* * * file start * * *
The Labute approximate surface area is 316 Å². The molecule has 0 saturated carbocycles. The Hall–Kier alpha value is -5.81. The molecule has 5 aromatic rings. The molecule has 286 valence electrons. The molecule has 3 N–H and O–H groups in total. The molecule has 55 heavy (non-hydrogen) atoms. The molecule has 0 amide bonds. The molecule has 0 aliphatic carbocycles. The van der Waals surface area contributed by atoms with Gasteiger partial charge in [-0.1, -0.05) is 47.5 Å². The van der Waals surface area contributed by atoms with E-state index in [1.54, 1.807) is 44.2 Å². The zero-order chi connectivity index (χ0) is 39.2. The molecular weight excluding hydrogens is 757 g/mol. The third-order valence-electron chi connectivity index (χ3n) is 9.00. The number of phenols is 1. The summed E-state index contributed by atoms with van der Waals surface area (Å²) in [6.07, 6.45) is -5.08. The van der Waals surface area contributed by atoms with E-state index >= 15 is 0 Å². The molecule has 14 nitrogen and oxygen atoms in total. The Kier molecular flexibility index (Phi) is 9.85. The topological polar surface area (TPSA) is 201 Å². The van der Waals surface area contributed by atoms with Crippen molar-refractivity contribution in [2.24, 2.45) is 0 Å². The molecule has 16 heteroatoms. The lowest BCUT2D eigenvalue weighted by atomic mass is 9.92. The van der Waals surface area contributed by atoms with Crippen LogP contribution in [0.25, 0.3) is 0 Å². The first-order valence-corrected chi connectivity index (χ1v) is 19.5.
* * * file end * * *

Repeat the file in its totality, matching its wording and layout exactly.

The Labute approximate surface area is 316 Å². The molecule has 0 saturated carbocycles. The Hall–Kier alpha value is -5.81. The molecule has 5 aromatic rings. The molecule has 286 valence electrons. The molecule has 3 N–H and O–H groups in total. The molecule has 55 heavy (non-hydrogen) atoms. The molecule has 0 amide bonds. The molecule has 0 aliphatic carbocycles. The van der Waals surface area contributed by atoms with Gasteiger partial charge in [-0.1, -0.05) is 47.5 Å². The van der Waals surface area contributed by atoms with E-state index in [1.54, 1.807) is 44.2 Å². The zero-order chi connectivity index (χ0) is 39.2. The molecular weight excluding hydrogens is 757 g/mol. The third-order valence-electron chi connectivity index (χ3n) is 9.00. The number of phenols is 1. The summed E-state index contributed by atoms with van der Waals surface area (Å²) in [6.07, 6.45) is -5.08. The van der Waals surface area contributed by atoms with E-state index >= 15 is 0 Å². The molecule has 14 nitrogen and oxygen atoms in total. The Kier molecular flexibility index (Phi) is 9.85. The topological polar surface area (TPSA) is 201 Å². The van der Waals surface area contributed by atoms with Crippen molar-refractivity contribution in [2.24, 2.45) is 0 Å². The molecule has 16 heteroatoms. The lowest BCUT2D eigenvalue weighted by atomic mass is 9.92. The van der Waals surface area contributed by atoms with Crippen LogP contribution in [0.25, 0.3) is 0 Å². The first-order valence-corrected chi connectivity index (χ1v) is 19.5.